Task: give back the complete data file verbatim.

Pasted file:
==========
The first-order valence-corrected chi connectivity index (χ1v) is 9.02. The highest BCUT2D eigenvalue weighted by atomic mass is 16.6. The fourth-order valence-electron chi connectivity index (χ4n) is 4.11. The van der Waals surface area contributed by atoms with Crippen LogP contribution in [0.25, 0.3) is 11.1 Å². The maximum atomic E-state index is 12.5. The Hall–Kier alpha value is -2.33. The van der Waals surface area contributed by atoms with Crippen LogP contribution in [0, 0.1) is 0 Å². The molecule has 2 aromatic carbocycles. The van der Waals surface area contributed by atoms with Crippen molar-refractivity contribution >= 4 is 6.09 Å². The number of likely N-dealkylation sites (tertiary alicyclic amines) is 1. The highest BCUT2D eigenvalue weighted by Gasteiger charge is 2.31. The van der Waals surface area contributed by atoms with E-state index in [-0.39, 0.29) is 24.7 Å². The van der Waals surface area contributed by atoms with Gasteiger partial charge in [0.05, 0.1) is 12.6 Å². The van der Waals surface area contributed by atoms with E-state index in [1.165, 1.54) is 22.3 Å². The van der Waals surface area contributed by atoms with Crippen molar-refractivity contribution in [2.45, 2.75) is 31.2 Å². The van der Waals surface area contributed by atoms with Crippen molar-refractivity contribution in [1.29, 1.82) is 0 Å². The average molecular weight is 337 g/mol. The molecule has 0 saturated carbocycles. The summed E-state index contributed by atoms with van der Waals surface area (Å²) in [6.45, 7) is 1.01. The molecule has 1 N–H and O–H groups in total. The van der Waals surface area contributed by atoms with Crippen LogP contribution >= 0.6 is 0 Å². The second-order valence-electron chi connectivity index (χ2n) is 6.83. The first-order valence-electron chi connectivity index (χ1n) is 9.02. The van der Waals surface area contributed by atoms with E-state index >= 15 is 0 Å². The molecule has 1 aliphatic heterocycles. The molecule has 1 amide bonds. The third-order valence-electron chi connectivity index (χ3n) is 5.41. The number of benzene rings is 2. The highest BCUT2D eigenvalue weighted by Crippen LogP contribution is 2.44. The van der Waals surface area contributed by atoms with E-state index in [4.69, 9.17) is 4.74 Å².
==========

The first-order valence-corrected chi connectivity index (χ1v) is 9.02. The highest BCUT2D eigenvalue weighted by atomic mass is 16.6. The fourth-order valence-electron chi connectivity index (χ4n) is 4.11. The van der Waals surface area contributed by atoms with Crippen LogP contribution in [0.25, 0.3) is 11.1 Å². The maximum atomic E-state index is 12.5. The Hall–Kier alpha value is -2.33. The van der Waals surface area contributed by atoms with Crippen LogP contribution in [0, 0.1) is 0 Å². The molecule has 2 aromatic carbocycles. The van der Waals surface area contributed by atoms with Crippen molar-refractivity contribution >= 4 is 6.09 Å². The number of likely N-dealkylation sites (tertiary alicyclic amines) is 1. The highest BCUT2D eigenvalue weighted by Gasteiger charge is 2.31. The van der Waals surface area contributed by atoms with E-state index in [-0.39, 0.29) is 24.7 Å². The van der Waals surface area contributed by atoms with Gasteiger partial charge in [0.05, 0.1) is 12.6 Å². The van der Waals surface area contributed by atoms with E-state index in [1.165, 1.54) is 22.3 Å². The van der Waals surface area contributed by atoms with Crippen molar-refractivity contribution in [2.45, 2.75) is 31.2 Å². The van der Waals surface area contributed by atoms with Crippen molar-refractivity contribution in [1.29, 1.82) is 0 Å². The average molecular weight is 337 g/mol. The molecule has 0 saturated carbocycles. The summed E-state index contributed by atoms with van der Waals surface area (Å²) in [6.45, 7) is 1.01. The molecule has 1 N–H and O–H groups in total. The van der Waals surface area contributed by atoms with Crippen LogP contribution >= 0.6 is 0 Å². The second-order valence-electron chi connectivity index (χ2n) is 6.83. The first-order valence-electron chi connectivity index (χ1n) is 9.02. The van der Waals surface area contributed by atoms with E-state index >= 15 is 0 Å². The molecule has 1 aliphatic heterocycles. The molecule has 1 amide bonds. The third-order valence-electron chi connectivity index (χ3n) is 5.41. The number of benzene rings is 2. The highest BCUT2D eigenvalue weighted by Crippen LogP contribution is 2.44. The van der Waals surface area contributed by atoms with E-state index in [4.69, 9.17) is 4.74 Å².